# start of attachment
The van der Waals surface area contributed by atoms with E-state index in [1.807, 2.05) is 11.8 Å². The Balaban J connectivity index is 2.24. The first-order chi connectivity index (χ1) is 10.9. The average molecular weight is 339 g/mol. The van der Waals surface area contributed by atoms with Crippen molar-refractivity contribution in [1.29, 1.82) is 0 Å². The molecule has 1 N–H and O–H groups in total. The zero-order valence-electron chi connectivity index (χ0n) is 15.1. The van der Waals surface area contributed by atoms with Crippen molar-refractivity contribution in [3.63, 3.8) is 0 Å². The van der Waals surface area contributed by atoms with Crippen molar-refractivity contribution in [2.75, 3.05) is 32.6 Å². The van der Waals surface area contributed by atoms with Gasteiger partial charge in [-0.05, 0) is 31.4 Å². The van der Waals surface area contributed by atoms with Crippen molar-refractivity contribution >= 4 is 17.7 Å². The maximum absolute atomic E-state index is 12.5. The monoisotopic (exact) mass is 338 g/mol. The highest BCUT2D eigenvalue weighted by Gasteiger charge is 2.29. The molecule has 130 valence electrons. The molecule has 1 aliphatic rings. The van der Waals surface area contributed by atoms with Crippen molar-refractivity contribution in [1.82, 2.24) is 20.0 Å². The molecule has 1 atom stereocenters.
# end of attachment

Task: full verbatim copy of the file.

The van der Waals surface area contributed by atoms with E-state index in [1.807, 2.05) is 11.8 Å². The Balaban J connectivity index is 2.24. The first-order chi connectivity index (χ1) is 10.9. The average molecular weight is 339 g/mol. The van der Waals surface area contributed by atoms with Crippen molar-refractivity contribution in [1.29, 1.82) is 0 Å². The molecule has 1 N–H and O–H groups in total. The zero-order valence-electron chi connectivity index (χ0n) is 15.1. The van der Waals surface area contributed by atoms with Crippen molar-refractivity contribution in [3.63, 3.8) is 0 Å². The van der Waals surface area contributed by atoms with Crippen molar-refractivity contribution in [2.75, 3.05) is 32.6 Å². The van der Waals surface area contributed by atoms with Gasteiger partial charge in [-0.05, 0) is 31.4 Å². The van der Waals surface area contributed by atoms with Crippen molar-refractivity contribution >= 4 is 17.7 Å². The maximum absolute atomic E-state index is 12.5. The monoisotopic (exact) mass is 338 g/mol. The highest BCUT2D eigenvalue weighted by Gasteiger charge is 2.29. The molecule has 130 valence electrons. The molecule has 1 aliphatic rings. The van der Waals surface area contributed by atoms with Crippen molar-refractivity contribution in [1.82, 2.24) is 20.0 Å². The molecule has 1 atom stereocenters.